The annual meeting of the American College of Physicians (ACP) was held from March 30 to April 1 in San Diego and attracted more than 6,000 participants from around the world, including adult medicine specialists, subspecialists, medical students, and allied health professionals. The conference highlighted recent advances in the prevention, detection, and treatment of illnesses in adults, with presentations focusing on updates in neurology, oncology, infectious diseases, endocrinology, and cardiology.
During the conference, internists from the ACP presented recommendations for preventing and managing substance use disorder.
“Twenty-two million people have substance use disorder and only 18 percent are being treated. It leads to family dysfunction, loss of work, and other chronic disease,” said Nitin Damle, M.D., immediate-past president of the ACP in Washington, D.C. “There is a lack of treatment programs, lack of education for clinicians on correct prescribing and patients on the risk and complications of substance use disorder.”
According to Damle, substance use disorder is a rising epidemic and needs to be addressed with education and funding for prevention and treatment. The recommendations highlight access to care and treatment, improved physician training, establishment of a national Prescription Drug Monitoring Program, and improvement of existing monitoring programs.
“Practicing clinicians should educate patients about substance use disorder and check the Prescription Drug Monitoring Program before prescribing,” Damle said. “Physicians should prescribe at the lowest dose of short-acting opioids when absolutely needed for the shortest period of time.”
The ACP reaffirmed that excessive administrative tasks can negatively impact patient care. With this in mind, the College has published a paper to provide practicing clinicians with an outline to guide consideration of administrative tasks.
“Administrative tasks for practicing clinicians have grown over the years due to a variety of factors,” said Shari Erickson, M.P.H., vice president of Governmental Affairs and Medical Practice at the ACP. “For practicing clinicians, we hope that this paper provides a recognition and understanding by the College with regard to what they are facing on a daily basis — trying to see and provide the best possible care to their patients, while being significantly hindered with an overwhelming volume of administrative tasks.”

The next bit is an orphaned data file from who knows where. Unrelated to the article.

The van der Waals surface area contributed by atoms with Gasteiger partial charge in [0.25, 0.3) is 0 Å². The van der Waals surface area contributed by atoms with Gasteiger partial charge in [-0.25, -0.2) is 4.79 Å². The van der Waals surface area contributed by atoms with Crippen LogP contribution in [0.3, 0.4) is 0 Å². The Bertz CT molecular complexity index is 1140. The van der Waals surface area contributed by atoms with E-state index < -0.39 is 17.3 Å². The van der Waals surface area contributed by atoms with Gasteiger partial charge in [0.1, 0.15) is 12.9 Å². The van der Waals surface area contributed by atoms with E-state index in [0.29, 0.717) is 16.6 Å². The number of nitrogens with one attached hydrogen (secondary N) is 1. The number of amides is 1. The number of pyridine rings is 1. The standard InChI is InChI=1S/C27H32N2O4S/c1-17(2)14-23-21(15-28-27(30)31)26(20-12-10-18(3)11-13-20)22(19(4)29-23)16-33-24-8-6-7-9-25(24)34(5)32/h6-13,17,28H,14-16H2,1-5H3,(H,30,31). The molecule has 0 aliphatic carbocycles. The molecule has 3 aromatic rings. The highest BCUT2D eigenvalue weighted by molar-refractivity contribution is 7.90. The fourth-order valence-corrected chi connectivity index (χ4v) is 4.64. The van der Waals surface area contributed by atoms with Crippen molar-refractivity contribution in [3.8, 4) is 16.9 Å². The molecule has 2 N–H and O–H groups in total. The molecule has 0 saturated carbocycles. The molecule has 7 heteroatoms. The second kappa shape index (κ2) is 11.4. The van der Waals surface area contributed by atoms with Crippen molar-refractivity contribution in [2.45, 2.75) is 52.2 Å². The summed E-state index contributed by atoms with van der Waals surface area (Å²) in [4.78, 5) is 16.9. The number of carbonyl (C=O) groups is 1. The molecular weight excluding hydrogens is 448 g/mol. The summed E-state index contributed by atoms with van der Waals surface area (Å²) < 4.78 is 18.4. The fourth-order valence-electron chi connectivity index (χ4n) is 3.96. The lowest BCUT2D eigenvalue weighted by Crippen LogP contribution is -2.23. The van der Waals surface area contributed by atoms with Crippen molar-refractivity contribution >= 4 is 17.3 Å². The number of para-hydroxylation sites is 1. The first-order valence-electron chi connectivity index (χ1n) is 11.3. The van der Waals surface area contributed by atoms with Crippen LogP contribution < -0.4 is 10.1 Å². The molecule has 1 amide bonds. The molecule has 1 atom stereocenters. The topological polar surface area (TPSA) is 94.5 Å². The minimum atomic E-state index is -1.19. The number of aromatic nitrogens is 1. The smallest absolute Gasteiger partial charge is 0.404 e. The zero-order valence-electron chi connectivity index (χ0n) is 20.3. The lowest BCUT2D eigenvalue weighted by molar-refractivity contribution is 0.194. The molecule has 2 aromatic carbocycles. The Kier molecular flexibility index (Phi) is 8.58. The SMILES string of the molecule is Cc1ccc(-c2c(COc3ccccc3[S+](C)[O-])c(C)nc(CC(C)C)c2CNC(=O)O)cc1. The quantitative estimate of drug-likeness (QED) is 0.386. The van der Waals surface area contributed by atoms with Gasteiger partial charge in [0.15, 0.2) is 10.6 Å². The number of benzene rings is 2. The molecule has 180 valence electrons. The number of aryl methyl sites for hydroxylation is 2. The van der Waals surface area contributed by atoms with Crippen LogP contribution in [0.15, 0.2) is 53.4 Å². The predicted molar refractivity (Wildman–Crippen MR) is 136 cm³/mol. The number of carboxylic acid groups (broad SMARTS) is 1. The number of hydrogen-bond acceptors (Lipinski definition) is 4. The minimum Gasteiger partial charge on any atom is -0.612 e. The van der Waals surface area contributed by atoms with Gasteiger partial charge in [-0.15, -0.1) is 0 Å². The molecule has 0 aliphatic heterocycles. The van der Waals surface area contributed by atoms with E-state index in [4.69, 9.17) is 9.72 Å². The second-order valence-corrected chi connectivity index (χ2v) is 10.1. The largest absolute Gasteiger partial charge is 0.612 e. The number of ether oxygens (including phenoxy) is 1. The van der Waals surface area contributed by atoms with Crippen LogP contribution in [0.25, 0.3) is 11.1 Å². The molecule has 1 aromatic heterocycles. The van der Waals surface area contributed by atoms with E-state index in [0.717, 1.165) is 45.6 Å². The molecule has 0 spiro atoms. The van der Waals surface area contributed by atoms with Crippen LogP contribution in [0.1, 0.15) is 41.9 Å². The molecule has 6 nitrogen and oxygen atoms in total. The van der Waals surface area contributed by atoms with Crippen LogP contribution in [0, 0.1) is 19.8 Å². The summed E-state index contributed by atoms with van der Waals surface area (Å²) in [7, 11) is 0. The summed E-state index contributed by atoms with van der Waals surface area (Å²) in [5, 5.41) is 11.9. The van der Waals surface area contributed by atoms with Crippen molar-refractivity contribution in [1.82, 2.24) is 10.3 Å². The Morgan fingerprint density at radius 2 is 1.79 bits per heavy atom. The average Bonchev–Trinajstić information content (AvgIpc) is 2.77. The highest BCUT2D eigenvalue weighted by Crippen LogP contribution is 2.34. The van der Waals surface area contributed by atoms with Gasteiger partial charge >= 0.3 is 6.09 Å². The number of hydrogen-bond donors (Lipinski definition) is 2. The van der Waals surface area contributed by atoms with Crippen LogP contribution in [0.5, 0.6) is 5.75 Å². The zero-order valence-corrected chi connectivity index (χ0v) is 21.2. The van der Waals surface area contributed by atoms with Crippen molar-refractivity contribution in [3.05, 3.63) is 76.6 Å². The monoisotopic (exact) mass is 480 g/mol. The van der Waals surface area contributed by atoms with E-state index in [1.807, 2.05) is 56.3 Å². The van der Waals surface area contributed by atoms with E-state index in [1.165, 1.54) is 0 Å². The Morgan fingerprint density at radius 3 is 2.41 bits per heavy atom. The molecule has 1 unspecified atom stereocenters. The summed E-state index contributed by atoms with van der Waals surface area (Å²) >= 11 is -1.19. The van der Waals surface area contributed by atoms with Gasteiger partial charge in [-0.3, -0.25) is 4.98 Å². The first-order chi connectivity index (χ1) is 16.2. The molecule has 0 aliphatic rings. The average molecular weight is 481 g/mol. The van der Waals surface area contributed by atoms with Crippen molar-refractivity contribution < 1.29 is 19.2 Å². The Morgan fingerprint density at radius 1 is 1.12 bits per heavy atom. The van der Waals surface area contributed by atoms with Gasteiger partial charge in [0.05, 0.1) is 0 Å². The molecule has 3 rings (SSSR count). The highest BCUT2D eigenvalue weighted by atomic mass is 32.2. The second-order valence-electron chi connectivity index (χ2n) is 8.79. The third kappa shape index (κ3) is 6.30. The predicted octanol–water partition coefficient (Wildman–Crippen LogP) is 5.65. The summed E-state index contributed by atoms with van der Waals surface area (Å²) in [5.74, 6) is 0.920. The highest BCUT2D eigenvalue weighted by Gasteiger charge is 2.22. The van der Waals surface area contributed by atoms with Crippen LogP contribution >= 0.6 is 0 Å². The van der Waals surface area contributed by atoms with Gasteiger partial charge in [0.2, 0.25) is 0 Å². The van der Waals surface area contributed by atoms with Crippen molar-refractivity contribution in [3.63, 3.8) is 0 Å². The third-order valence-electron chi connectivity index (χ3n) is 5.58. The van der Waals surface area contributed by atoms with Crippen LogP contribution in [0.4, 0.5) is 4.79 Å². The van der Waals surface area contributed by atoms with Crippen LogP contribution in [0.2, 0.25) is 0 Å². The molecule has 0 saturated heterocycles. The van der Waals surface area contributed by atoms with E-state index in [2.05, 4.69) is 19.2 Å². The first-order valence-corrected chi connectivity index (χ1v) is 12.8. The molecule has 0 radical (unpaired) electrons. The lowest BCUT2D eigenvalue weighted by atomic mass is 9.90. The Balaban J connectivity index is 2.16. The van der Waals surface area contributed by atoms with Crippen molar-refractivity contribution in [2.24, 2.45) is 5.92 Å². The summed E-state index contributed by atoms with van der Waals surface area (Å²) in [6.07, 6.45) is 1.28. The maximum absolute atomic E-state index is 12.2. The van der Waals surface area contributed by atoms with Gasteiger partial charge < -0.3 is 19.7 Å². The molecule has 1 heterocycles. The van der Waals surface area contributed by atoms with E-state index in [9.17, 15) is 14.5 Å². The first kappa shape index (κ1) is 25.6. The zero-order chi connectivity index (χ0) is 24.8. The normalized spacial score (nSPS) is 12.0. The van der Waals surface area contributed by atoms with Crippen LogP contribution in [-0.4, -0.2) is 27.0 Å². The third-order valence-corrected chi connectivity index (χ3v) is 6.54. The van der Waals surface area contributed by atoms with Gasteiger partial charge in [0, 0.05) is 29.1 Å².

The paper lays out a solution-based thought process that involves considering the source, intent, impact, and potential solution. After careful examination of the tasks, the ACP provides a series of recommendations to be taken into consideration on administrative tasks.
“In order to address, streamline, and in some cases eliminate unnecessary or overly burdensome administrative tasks, we hope that this paper serves as an invitation for practicing clinicians to engage with the College and with the other key stakeholders involved (particularly those that are sources of many of these tasks) in a meaningful way — so that we can begin to fix the system as a whole rather than fighting one smaller battle at a time, uncertain if we are making any progress,” Erickson added.
In addition, the ACP launched a new tool to aid internists in preparing for the Quality Payment Program (QPP) under the Medicare Access and CHIP Reauthorization Act.
“The new ACP Quality Payment Advisor educational tool is intuitive to the needs of clinicians participating in the QPP,” Erickson said. “The tool helps practicing clinicians with determining who is eligible for the QPP, which reporting pathway is best to utilize, as well as quality measure/activity selection and implementation. The Quality Payment Advisor provides a systematic approach to preparing for the new QPP.”
In addition, the tool guides the user through a series of questions toward an understanding of which pathway is most appropriate for their practice.
“These questions include things like whether or not is one’s first year of participation in Medicare, if one is in an alternative payment model such as the patient-centered medical home or not, what ‘pace’ of participation one expects to pursue (i.e., test, partial, or full), whether or not the clinician has been participating in Physician Quality Reporting System or Meaningful Use in the past, etc.,” Erickson explained. “This series of questions is then used to identify the likely pathway and readiness within the QPP, provide them with a report to use for planning purposes, and also point them to more tailored information and resources to help ensure success.”
This is a tool that is available for free to all ACP members to provide education and point to tools and resources to help ensure success under the QPP.
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